*** Have you not seen our movies? Because damn, look at Old Boy.

Wayne White.

Wayne White is an American artist and cartoonist and best known for his illustrations in the New York Times and the Village Voice. What’s more is that he’s also responsible for the designing some of the puppets on Pee Wee’s Playhouse and its set.

White’s current passion are his word paintings. He takes cheaply-made, mass-produced lithographs the likes of which are found in thrift and secondhand stores and paints cheeky words and phrases over them in stylized 3D lettering drawing comparisons Edward Ruscha.

Some of my favorites:

“Aw Cmon”.

“Boo Fuckin Hoo”.

“Maybe Now I’ll Get the Respect I So Richly Deserve”.

“So, It Looks Like You Just Guessed With This One”.

For more check out White’s website here.

It’s the Middle of December, and I Haven’t Post Isht, Isht.

Trying to get back into things over here at Art Brut(e) central. Does anyone know if WordPress has queue capabilities. Sometimes I write a bunch of posts at once, and want to post them all– but I really should be spacing things a little further apart (not three months apart, but you get get my drift). But I digress.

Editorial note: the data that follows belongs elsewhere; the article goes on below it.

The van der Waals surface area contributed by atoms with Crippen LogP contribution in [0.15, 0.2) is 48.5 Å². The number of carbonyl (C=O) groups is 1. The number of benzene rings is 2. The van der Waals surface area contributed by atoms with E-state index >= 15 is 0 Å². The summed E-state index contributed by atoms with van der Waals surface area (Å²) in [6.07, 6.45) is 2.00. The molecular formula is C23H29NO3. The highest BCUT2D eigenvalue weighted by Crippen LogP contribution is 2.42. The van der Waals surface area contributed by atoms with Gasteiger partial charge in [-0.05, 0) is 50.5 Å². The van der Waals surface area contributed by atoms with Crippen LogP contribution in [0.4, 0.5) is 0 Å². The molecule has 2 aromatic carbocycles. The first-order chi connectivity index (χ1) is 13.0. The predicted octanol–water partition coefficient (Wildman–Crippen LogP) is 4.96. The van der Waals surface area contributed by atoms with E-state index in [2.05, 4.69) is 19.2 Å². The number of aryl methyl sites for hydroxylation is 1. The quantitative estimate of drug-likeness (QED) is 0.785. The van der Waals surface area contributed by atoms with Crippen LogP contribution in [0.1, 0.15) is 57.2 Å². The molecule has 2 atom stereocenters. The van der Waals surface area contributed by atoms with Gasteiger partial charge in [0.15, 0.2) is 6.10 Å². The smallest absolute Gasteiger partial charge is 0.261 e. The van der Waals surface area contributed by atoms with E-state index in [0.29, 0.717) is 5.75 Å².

Lot of things have happened since my last post. Still kind of loving my job. If you ask nicely, I might tell you what it is I do and where– but I’ve been keeping kind of mum since I’m still so new. And really, I come from an arts background, but my job requires me to be technically proficient, and I’m ever so slightly paranoid enough where I constantly feel that they’re going to find out. (But that’s how I feel about every job to be honest.) Other than working 45+ hours a week, I’ve done the following:

  • Replaced my wallet.
    Kind of a biggie for me. Remember when a crackhead stole my wallet in May? And I replaced it in August only to lose it only a few weeks after? Well, I’ve been using my passport as a wallet in the interim, that is until I got my Colorado ID back, which I did in November. So between November I’ve been rubber-banding my driver’s license, cash, debit card, and metrocard together. NOTHING BUT CLASS HERE, AM I RIGHT? Last week, I upgraded to an envelope, and after I lost my debit card (again) after dinner at Life Cafe– I got my shit together long enough to get a temporary ATM card, and just buy a simple wallet at a dollar store in Greenpoint. I don’t even know why it took me that long. Priorities. / kanyeshrug